I’m grateful to Pulse for publishing Timeline and for their regular promotion of issues relevant to patients and medical providers through narrative medicine poetry and prose.

Writing prompt: When do you feel most stressed at work? When do you feel energized? Have you witnessed signs of burnout in your colleagues or your own medical provider? List your own timeline of a typical workday. How do you feel when you read it back? Write for 10 minutes. 

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Narrative Medicine Monday: How We Wrestle Is Who We Are

Writer Brian Doyle’s son is unexpectedly born with a heart defect. Doyle reflects, a decade later,  about his memory of this diagnosis and subsequent surgeries in “How We Wrestle Is Who We Are.” He describes the heartbreaking clarity of that time, “thinking that his operations would either work or not and he would either live or die.” Faced with the potentially catastrophic outcomes of the situation, Doyle also asks himself some difficult, honest, heartrending questions. Do you agree with Doyle’s assertion that “what we want to be is never what we are?”

Writing Prompt: Consider a time when a loved one or patient was gravely ill. What thoughts and questions did you wrestle with? Consider writing a letter, as if to a friend or to yourself, about your struggle. Write for 10 minutes.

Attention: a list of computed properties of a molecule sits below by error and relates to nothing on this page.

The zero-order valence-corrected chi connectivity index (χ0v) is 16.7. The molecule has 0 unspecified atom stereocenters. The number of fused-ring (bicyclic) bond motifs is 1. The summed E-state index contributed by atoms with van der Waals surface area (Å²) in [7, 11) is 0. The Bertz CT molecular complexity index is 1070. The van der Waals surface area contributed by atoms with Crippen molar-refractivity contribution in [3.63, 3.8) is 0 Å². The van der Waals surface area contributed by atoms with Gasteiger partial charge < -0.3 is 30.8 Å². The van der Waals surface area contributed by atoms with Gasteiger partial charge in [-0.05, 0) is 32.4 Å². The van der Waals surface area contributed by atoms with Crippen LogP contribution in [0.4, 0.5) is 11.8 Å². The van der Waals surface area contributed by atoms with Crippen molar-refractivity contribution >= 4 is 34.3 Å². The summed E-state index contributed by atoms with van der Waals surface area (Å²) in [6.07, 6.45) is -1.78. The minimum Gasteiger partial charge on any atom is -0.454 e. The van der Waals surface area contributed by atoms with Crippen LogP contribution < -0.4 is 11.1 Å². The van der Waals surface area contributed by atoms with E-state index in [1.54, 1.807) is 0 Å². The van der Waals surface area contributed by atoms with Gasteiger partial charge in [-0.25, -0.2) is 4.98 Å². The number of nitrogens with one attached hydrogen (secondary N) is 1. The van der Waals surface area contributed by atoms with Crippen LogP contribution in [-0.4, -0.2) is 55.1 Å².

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Narrative Medicine Monday: The Evidence-Based Metaphor

Medical student Brit Trogen argues that metaphor is not only an important tool in doctor-patient communication but that physicians should be trained to use the most effective metaphors to deliver medical information. Her recent article “The Evidence-Based Metaphor,” uses the example of the medical student’s simulated patient encounter, where actors portray patients and then provide feedback to aspiring physicians about their communication skills. All medical students go through rigorous testing to ensure they can manage the science of medicine, but the more nuanced communication skills required to be an effective clinician can be more difficult to both train and test. Trogen wonders what if there were a way to help guide young physicians toward better communication with their patients, thereby improving the health and well-being of those they’re tasked to care for.

Trogen notes that time pressures are evident for physicians in today’s medical system: “With appointment times creeping ever shorter, a physician may have only moments to explain a complicated scientific concept to his or her patient in a way that is both clear and memorable.” I struggle with this every day in my own practice; many of these concepts take years of study to understand fully. How can they best be distilled down so patients can make a truly informed decision?